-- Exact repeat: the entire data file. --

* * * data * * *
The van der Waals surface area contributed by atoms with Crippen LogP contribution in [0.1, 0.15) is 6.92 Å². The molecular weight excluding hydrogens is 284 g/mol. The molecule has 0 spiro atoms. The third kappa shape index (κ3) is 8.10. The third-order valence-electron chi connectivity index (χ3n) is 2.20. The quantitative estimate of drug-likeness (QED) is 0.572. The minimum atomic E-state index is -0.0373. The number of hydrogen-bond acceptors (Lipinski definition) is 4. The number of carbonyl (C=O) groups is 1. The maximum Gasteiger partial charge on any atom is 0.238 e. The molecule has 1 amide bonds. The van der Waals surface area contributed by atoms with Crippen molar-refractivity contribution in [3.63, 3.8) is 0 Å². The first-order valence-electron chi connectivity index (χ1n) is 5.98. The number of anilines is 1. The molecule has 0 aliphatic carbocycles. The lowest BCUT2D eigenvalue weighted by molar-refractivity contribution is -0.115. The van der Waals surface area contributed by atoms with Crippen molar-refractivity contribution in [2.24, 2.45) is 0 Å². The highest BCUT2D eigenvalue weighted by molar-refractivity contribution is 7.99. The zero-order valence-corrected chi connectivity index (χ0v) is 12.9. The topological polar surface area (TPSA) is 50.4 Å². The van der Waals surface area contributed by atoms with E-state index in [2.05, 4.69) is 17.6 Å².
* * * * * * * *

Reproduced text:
The van der Waals surface area contributed by atoms with Crippen LogP contribution in [0.1, 0.15) is 6.92 Å². The molecular weight excluding hydrogens is 284 g/mol. The molecule has 0 spiro atoms. The third kappa shape index (κ3) is 8.10. The third-order valence-electron chi connectivity index (χ3n) is 2.20. The quantitative estimate of drug-likeness (QED) is 0.572. The minimum atomic E-state index is -0.0373. The number of hydrogen-bond acceptors (Lipinski definition) is 4. The number of carbonyl (C=O) groups is 1. The maximum Gasteiger partial charge on any atom is 0.238 e. The molecule has 1 amide bonds. The van der Waals surface area contributed by atoms with Crippen molar-refractivity contribution in [3.63, 3.8) is 0 Å². The first-order valence-electron chi connectivity index (χ1n) is 5.98. The number of anilines is 1. The molecule has 0 aliphatic carbocycles. The lowest BCUT2D eigenvalue weighted by molar-refractivity contribution is -0.115. The van der Waals surface area contributed by atoms with Crippen molar-refractivity contribution in [2.24, 2.45) is 0 Å². The highest BCUT2D eigenvalue weighted by molar-refractivity contribution is 7.99. The zero-order valence-corrected chi connectivity index (χ0v) is 12.9. The topological polar surface area (TPSA) is 50.4 Å². The van der Waals surface area contributed by atoms with E-state index in [2.05, 4.69) is 17.6 Å².